Chanel Style

I finally got a photo of the fabulous jacket Paula will be teaching Tuesday afternoons.  It’s a gorgeously simple shape with a few details that take it from nice to extraordinary.  Paula added the sweet garter stitch insert on the sleeve and this great little split-cuff detail, turned back with a charming button.

The sample is worked in fabulous Rowan Felted Tweed Chunky at a gauge of 12 stitches to 4 inches.  You could also do it in Willa from Juniper Moon.  The Rowan color story is lovely, wearable, and oh so understated (it is British, you know).  The Willa, on the other hand, offers 12 spectacular, saturated jewel tones.

Chunky Willa from Juniper Moon

Either way, you can’t go wrong.  Paula’s starting this class Tuesday afternoon in La Plata.  Come join the fun!

My First Garment Class

It was a crazy busy class, so I only got a few photos of the La Plata group, but I couldn’t resist this shot.  I love it when students help each other, because there is no better way to learn something than to teach someone else!  

Everyone is busy here, finally starting their vest after measuring swatches and figuring out sizes, and perfecting cast-ons.  

I’ll try to get more photos of everyone’s yarn and progress next time when they’ll all have worked up the armholes on their backs and fronts.  We calculated it in the Leonardtown class – just an inch and a half a day will get you there on both the back and the front.  You can do it, Ladies!

Class is cool

When I was in high school my father wanted me to study engineering in college. I wanted to study English Lit or French, but he assured me that I should focus my education on really hard things that I probably couldn’t learn on my own. He reasoned that when I was well-employed as an engineer that I could devote my free time to reading great literature, and learn all about it on my own.

In theory, he was right. I could have read all kinds of great literature, pored over the web, and studied various analyses of these works, thereby forging my own education in literature. However, I don’t think I would even have known how to begin. And honestly, the truth is that most of us simply don’t hunker down to study and learn things on our own. The time constraints of daily life typically prevent us from lavishing that kind of time on intellectual pursuits. It’s hard to do, we’re busy, and so we don’t do it. This truth holds whether you want to learn about literature, or you want to become a better knitter. If you want to really learn something, you probably need to take a class.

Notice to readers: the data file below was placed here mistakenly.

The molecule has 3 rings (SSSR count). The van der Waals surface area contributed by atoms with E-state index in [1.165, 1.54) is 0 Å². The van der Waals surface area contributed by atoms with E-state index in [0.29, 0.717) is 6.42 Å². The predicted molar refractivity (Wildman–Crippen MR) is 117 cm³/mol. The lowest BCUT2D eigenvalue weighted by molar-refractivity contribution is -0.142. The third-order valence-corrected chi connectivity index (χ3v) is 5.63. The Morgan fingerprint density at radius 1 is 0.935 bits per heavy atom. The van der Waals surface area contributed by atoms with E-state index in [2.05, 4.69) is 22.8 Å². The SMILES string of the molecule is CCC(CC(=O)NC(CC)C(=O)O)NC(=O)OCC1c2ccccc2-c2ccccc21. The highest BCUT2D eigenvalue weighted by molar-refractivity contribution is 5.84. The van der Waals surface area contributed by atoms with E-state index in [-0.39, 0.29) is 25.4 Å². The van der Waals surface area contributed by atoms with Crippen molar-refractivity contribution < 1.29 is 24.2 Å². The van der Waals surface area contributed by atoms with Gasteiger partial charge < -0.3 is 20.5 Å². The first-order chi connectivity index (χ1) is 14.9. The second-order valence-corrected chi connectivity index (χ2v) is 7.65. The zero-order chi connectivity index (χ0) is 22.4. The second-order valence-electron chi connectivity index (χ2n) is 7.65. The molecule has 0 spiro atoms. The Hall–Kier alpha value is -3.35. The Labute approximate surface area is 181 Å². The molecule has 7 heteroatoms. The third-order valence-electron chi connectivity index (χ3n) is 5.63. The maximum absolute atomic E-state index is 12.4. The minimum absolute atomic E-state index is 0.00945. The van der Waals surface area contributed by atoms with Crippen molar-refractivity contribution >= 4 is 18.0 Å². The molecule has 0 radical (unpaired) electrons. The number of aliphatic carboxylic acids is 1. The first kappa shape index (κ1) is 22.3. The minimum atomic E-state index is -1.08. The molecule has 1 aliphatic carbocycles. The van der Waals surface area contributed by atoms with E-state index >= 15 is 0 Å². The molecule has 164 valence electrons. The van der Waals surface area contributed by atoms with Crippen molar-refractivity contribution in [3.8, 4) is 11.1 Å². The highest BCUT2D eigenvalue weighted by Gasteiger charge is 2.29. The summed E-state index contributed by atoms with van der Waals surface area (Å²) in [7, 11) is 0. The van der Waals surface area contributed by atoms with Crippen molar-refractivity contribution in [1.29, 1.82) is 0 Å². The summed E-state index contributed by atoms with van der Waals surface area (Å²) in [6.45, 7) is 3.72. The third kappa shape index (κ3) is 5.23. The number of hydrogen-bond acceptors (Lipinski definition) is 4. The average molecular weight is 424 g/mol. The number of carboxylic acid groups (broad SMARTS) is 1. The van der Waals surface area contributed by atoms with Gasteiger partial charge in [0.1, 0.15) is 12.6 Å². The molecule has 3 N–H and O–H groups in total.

A class is taught by someone who’s a recognized expert in his or her field. You could certainly seek out a variety of books, search a host of sites on the internet, and talk to every knitter you know, but it would be a real challenge to craft for yourself a class on what you want to learn. It would take as much, if not more, effort than the actual learning. Bottom line is that a class is a significantly more efficient way of increasing your knowledge and skill. Certainly trial and error is a very effective way to learn about knitting, but it is not efficient in the least – just ask me how I know this!

In our project classes, at Crazy for Ewe, we strive to teach you exactly what you need to know for a specific project, as well as give you skills and insight that will help you with other projects. You’ll learn why a particular cast-on is used for one project while a very different method is required for another. When we offer a project class, the instructor has already knit the item, identified the sticky bits, and will guide you smoothly through the project so that you’re absolutely successful.. If there are mistakes to be made, or errors to be identified, we’ve done it, so you don’t have to!  Join us for a class – we think you’ll learn a lot, and we know you’ll have fun!

Get empowered

Last summer I got the bug to start sewing. I’d made drapes and tablecloths many years ago, but I wanted to sew a simple skirt for myself. I bought a nice, easy, straightforward pattern, but was frustrated to find that the directions weren’t all that helpful. The pattern did an excellent job of telling me what to do, but not so much with the how to do it. Under-stitch? Angle-cut? Straightening the grain? I engaged the services of my friend and expert seamstress, Linda Parker for a few lessons. Patiently and carefully, she walked me through every aspect of the process. She showed me not only what to do at each step, but why it was important. It was very empowering.